As the recruitment industry evolves, staying compliant with the latest legislative updates remains a high priority. Inquiring about a candidate’s salary history has become a growing topic of discussion and jurisdictions throughout the country have made significant changes to prohibit employers from having the ability to request this information. Several jurisdictions have recently passed laws prohibiting employers from inquiring about, or relying upon, a job applicant’s salary history in their hiring practices. The goals of these laws are to increase pay equity and ensure applicants are paid in accordance with the job they are being offered, rather than based on their previous pay.
Support for fair hiring practices continues to gain momentum with policy makers and workers alike. Currently, there are 29 states which have adopted such policies and 9 states have removed conviction questions from job applications in the private sector. California has recently “banned the box” for the public sector, and is currently trying to do the same for private employers, but until then they have imposed fair chance regulations that have impacted both.
Austin’s City Council passed Ordinance 20160324-019 (DRAFT)*, adding Chapter 4-15 to the City Code and making Austin the first city in Texas to expand “Fair Chance Hiring” practices to private employers. The new law takes effect on April 4, 2016.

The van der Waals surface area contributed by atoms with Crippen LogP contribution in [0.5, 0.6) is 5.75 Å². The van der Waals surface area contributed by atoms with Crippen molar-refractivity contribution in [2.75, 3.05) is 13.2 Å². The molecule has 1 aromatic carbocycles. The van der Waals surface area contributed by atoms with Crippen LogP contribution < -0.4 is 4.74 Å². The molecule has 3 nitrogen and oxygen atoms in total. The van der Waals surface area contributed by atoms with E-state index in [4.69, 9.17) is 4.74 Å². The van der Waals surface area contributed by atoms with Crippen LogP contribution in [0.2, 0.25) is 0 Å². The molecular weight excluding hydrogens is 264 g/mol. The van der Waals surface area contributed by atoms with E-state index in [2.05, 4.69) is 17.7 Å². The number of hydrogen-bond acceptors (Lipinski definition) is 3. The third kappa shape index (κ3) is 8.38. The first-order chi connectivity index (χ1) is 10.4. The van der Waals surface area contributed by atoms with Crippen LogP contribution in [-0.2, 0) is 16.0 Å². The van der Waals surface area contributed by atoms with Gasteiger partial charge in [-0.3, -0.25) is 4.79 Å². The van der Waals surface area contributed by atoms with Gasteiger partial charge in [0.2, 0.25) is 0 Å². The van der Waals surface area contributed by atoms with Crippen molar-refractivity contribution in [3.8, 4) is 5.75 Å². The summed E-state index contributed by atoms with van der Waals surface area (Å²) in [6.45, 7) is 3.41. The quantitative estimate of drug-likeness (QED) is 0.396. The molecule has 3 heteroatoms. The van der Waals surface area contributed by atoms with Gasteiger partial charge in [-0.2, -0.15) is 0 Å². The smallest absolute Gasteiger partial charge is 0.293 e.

You still have one week left to register for our upcoming webinar with IBM Kenexa on best practices for creating positive candidate experiences while also supporting your FCRA compliance program.
As Accurate Background previously reported, Philadelphia's Ban the Box legislation Bill No. 150815 goes into effect Monday, March 14, 2016. This law amends Chapter 9-3500 of the Philadelphia Code (“Fair Criminal Records Screening Standards”) to include more comprehensive requirements.
As a consumer who has also worked in the background check industry for 14 years, I cringe on behalf of job applicants when I read stories about employment background checks that find the "wrong man." It seems to happen often that a background check finds inaccurate negative information because the background check was not thoroughly completed to get the most accurate information available. To give more insight into these types of situations, I wanted to provide additional information on best practices in the background check process that typically prevent this type of misidentification from happening.
When it comes to background checks, regulations are an undeniable and unavoidable reality. In order to steer clear of costly and unwanted complications, employers need to be properly educated on the ever-changing employment laws. In 2015, new regulations from the Equal Employment Opportunity Commission pertaining to background screening made national headlines on an almost-daily basis. So, what can we expect in 2016? We’ll see a continuation of the hiring regulations that changed the face of employee screening last year.
Curious about what happened in the world of compliance last year? 2015 was a busy year with major changes impacting hiring processes across the country – from E-Verify, to Ban the Box, to Drug Testing.
Accurate Background and IBM Kenexa have teamed up on an upcoming best practices webinar for creating positive candidate experiences while also supporting your FCRA compliance program.
How to Keep the Triad in Balance
The heat is on when it comes to finding good talent. But the ability to secure candidates quickly while also reducing compliance risk is becoming increasingly difficult. This is especially true for companies in the sharing economy where onboarding patterns are dynamic and can fluctuate quickly.